Studying walking and my practice

I’m currently participating in the Walk Exchange’s Walk Studies Training Course, a six week online seminar which “takes the form of a walk that facilitates interaction with the city through the lens of critical readings and examples of artistic practice”. Now I don’t do performance or play, let alone self-identify as an artist (at best a curator/formidler), so it’s all a bit tricky. (For more on tours as performance or artwork see B_Tour’s Imagining new spaces for an urban society through artistic guided tours | full lecture.)

From my course application:

The trigger [for my interest in walking as a practice] was moving to Denmark, which for me has not proved to be a fairy tale. Key factors are the homogeneity of Danish society and what I have come to call ‘Danish scale’ – Danes do not often dare to dream.

Walking (in a city which worships the bicycle) has played a key role in coming to terms with this. Brought up in an Edinburgh suburb in a walking family with dogs as constant companions, daily walks with my two beagles, a questing breed, have led to an intimate knowledge of Hvidovre, the suburb I live in. Weekly excursions to Copenhagen, in the main the less touristed parts, are illuminating in making connections with my life experience in a range of UK urban environments. Overseas trips provide further input – maintaining a holiday methodology in Copenhagen makes it almost feel like being on holiday once a week.

After 10 years in Denmark I still feel adrift – but it’s been a rewarding process getting to know the city better.

As far as walking in Denmark and writing about it goes, it’s a very different culture. There is, however, a wave of site specific work going on over the summer, spotted first in the shape of En landsby på højkant on Amager (reviewanother | Byens NetværkReumert-salon):

My aim in undertaking the course was primarily to put a stop to going down rabbit holes and work out what my walking practice is all about, so I can move onto a more productive phase. Here’s the course process:

  1. Read the attached text and the website linked above.
  2. Look through the walking exercises submitted after last week’s walk. Pick a few to try out during your walk.
  3. Complete this week’s walk along with a few of the exercises developed last week.
  4. Create instructions for a walking exercise that reflects your walking experience. Make sure this instruction could be completed by a solo walker, or a group of walkers. Include your instructions in the comments section below.
  5. Add any reflections, thoughts, writings, photographs, ideas, etc. to your personal page.

It’s an odd thing, with the reading a very mixed bag and the requirement to create a walk and integrate others’ into the next week’s walk representing a further challenge. Plus it feels quite anonymous – compared with a MOOC it’s not very social.

Of the other participants the Edinburgh Walking Workshop, founded in January 2016, is obviously of interest. From performance corner (see founder Jeni on on walking as a creative process), where walkers can engage with the prompts/provocations in any way they like.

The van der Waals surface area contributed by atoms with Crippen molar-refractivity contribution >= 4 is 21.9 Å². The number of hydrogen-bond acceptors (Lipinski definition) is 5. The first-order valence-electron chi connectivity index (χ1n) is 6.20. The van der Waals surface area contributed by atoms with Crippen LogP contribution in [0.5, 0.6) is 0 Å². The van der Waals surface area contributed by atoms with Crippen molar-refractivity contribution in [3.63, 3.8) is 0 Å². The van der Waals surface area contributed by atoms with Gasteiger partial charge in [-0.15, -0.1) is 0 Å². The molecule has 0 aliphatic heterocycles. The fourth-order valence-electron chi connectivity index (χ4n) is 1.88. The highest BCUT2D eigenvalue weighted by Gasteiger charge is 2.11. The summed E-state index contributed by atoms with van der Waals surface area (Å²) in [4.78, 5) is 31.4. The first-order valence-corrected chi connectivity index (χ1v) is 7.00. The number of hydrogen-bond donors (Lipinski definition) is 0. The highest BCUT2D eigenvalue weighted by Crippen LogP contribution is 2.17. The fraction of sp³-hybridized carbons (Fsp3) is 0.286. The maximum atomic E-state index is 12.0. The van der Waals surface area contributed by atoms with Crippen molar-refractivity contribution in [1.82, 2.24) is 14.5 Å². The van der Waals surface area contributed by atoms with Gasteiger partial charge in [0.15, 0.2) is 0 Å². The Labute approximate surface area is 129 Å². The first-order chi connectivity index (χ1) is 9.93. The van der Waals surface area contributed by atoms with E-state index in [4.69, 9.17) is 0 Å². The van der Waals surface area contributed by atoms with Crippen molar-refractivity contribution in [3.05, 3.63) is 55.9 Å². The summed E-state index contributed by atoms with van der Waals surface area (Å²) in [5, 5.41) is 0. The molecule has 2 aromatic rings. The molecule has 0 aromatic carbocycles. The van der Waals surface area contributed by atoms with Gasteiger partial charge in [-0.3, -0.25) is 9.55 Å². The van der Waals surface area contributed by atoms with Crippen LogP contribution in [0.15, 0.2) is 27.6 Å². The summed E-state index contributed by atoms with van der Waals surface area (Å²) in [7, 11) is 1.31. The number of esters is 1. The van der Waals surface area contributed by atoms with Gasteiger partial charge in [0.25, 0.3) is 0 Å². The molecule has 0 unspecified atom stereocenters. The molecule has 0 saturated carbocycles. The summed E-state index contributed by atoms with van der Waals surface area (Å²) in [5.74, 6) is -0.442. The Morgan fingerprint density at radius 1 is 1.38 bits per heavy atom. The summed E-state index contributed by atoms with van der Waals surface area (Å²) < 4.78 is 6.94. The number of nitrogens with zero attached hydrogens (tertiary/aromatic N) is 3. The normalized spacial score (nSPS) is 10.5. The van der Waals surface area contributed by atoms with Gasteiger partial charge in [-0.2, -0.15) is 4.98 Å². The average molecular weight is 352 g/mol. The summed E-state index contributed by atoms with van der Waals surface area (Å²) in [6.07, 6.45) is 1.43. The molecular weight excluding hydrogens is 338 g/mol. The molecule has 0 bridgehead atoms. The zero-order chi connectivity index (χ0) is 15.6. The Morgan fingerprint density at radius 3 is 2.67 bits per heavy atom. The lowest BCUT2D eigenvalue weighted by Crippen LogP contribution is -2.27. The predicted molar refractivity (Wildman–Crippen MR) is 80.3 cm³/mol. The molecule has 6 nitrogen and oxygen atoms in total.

Looking through their work so far I enjoyed Jeni on The Esplanade and Account of a group walk to Musselburgh, plus Kay Cur’s Purposes of walking to the airport. And, just seeing the placenames (Crags, Hermiston, Oxgangs…).

I find responding to the exercises hard, but rewarding afterwards, and it’s highlighting some key issues to unpick.

Full posts to come, but for now here’s a quick overview:

  • week 1: territories in transit – a solo walk to Hvidovre’s former centre, now a transit zone (text and photos)
  • week 2: pigeon patrol – a beagle led walk in the garden to reflect on cultural approaches to nature in the city (text)
  • week 3: going for a walk – a drift through shared space and its associated obstacles (text and photos)
  • week 4: the last walk/invisible walking – a drift on Nordic taciturnity and the designing out of personal contact (text)
  • week 5: soul experiments – hitting a dead end (text)
  • week 6: walk anywhere anytime – from oppositional practices in everyday life to the articulation of cultural narratives (text and photos)

Post-course reflection: I only actually went a specific WSTC walk in week 1, which ironically featured the least creative response. In the other weeks I used the exercises as a kick-off for my own walks, with mixed success. The exercises helped create a focus, however my issues with walking art remain. See Debbie Kent:

Does there really have to be a big gap between walking art participant and someone who takes a country walk to look at the landscape or who goes on a tour to learn about the history of a place?

She suggests that “the artist’s walk might tend to have the intention of affecting the participant or the audience in some way, whether by involving them in an unusual activity or shifting the way they perceive and process the world”, but is this specific to walking art?

 

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London 2016

Thoughts from a recent trip to London, looking at building, buildings, buildings (more buildings on Flickr). What has changed in the last decade or so, and what does it all tell us about me, Copenhagen, London and life in 2016?

Sunday: Euston Road, Bloomsbury and Midtown